Nose: Well, unusual is a good word to describe this one. The leather of old brogues, well polished and broken in with shoe polish and acetone, perhaps left in the sun too long after a long walk in the Highlands. Old veggies, fruits, bananas, light florals, all perhaps overripe - kinda dirty, actually, though not entirely in a bad way - somehow it gels. Vanilla, brine, a certain meatiness - let's just call it funk and move on. Wish it was stronger, by the way.

Palate: Ahh, crap, too damned light. I've come to the personal realization that I want Jamaicans to have real torque in their trousers and 40% don't get me there, sorry. Oh well. So...light and somewhat briny, citrus and stewed apples, some flowers again, some sweet of pancake syrup and wet compost, leather. It seems to be more complex than it is, in my opinion. Plus, it's a bit raw - nothing as relatively civilized as another venerable Jamaican, the Longpond 1941. Still, big enough, creamy enough for its age and strength.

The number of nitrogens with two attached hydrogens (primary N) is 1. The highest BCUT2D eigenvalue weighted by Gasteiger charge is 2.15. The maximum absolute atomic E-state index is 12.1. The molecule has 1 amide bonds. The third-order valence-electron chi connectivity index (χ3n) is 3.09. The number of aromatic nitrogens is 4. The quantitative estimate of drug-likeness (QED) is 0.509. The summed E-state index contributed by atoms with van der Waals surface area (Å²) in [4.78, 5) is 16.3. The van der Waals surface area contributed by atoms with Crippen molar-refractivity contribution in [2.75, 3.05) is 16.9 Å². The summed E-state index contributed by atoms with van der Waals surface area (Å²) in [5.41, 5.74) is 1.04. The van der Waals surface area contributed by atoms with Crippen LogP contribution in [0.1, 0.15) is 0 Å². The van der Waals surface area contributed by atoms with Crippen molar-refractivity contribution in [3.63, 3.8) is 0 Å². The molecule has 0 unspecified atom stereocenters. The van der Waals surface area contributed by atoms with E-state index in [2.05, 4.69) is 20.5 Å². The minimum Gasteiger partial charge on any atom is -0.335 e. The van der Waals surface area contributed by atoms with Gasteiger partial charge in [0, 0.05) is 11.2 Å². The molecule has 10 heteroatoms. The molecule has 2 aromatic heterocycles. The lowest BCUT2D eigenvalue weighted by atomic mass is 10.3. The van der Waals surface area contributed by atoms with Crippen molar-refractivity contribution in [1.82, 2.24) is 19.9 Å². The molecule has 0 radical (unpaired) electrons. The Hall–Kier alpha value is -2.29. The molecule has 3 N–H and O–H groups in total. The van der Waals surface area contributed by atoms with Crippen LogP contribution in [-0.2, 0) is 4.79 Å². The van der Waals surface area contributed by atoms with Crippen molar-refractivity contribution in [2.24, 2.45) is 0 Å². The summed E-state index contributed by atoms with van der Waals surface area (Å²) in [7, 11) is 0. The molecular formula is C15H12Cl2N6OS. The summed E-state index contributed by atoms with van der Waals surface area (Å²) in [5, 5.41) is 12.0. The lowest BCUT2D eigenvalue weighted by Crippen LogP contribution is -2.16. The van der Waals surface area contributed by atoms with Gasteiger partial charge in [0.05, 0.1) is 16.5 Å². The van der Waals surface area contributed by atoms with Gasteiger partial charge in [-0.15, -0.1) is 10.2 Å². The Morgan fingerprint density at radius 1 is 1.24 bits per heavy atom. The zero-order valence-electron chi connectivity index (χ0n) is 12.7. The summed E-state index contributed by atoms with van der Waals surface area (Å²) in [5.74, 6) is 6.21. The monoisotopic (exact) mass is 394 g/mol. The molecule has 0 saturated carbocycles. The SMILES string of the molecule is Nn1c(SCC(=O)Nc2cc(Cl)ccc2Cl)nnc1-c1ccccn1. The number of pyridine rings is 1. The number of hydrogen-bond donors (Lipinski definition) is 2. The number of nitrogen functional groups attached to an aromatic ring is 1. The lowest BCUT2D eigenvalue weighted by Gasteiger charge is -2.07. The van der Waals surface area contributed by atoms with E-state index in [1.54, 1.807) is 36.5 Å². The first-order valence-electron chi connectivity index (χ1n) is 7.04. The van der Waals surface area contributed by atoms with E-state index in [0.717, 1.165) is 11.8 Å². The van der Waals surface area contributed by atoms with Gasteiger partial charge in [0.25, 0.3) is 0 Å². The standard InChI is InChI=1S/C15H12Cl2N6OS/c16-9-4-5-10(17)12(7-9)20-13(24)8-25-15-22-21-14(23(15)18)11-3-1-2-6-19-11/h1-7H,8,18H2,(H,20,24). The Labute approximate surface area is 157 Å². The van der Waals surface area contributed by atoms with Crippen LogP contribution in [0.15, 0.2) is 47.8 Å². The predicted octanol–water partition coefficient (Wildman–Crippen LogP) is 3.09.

Finish: Pleasingly long for a 40% rum, yay!. Vanilla, leather, some brine and olives and fruits and then it slowly fades. Quite good actually

Thoughts: A solid Jamaican rum, feels younger and fresher than any forty year old has a right to be, even if it doesn't quite play in the same league as the Longpond 1941. Makes me wish Lamb's would stop messing around with "everyone-can-drink-it" rums, which are made for everyone, and therefore no-one.

Review by "Henrik" Score: 79

Nose: Classic jamaican up front. Fruity funk composed of green apples and pineapple. Soft caramel and oak, along with some rotting bananas. Very much like any other Jamaican I’ve tried.

Palate: Rather light bodied with more of the fruity funk. Green apples are the most evident note, along with just a slighy oaky nature and a hint of maple sirup. But also freshly cut grass and decomposing forrest floor. At the very end also a bit of menthols. It ends up coming off as very fresh and flowery. Rather soft and not a brutal as most Jamaicans. Suffers a bit from the low proof.

Finish: And then again. Perhaps the low proof is suitable. As it starts to die off, it gains a couple of levels of heat and suddenly feels a little hard on the edges. It gives off more of the fruits and the grassy notes, but then slowly dials it down. Way too soon it’s over and builds towards only having a fresh, grassy note left.

Thoughts: A very nice and fresh piece of Jamaican. Not at all surprising and the low proof keeps everything a little too much in check, and I suddenly realise that it’s quite boring. But it is tasty and feel nicely built. Good rum for sure.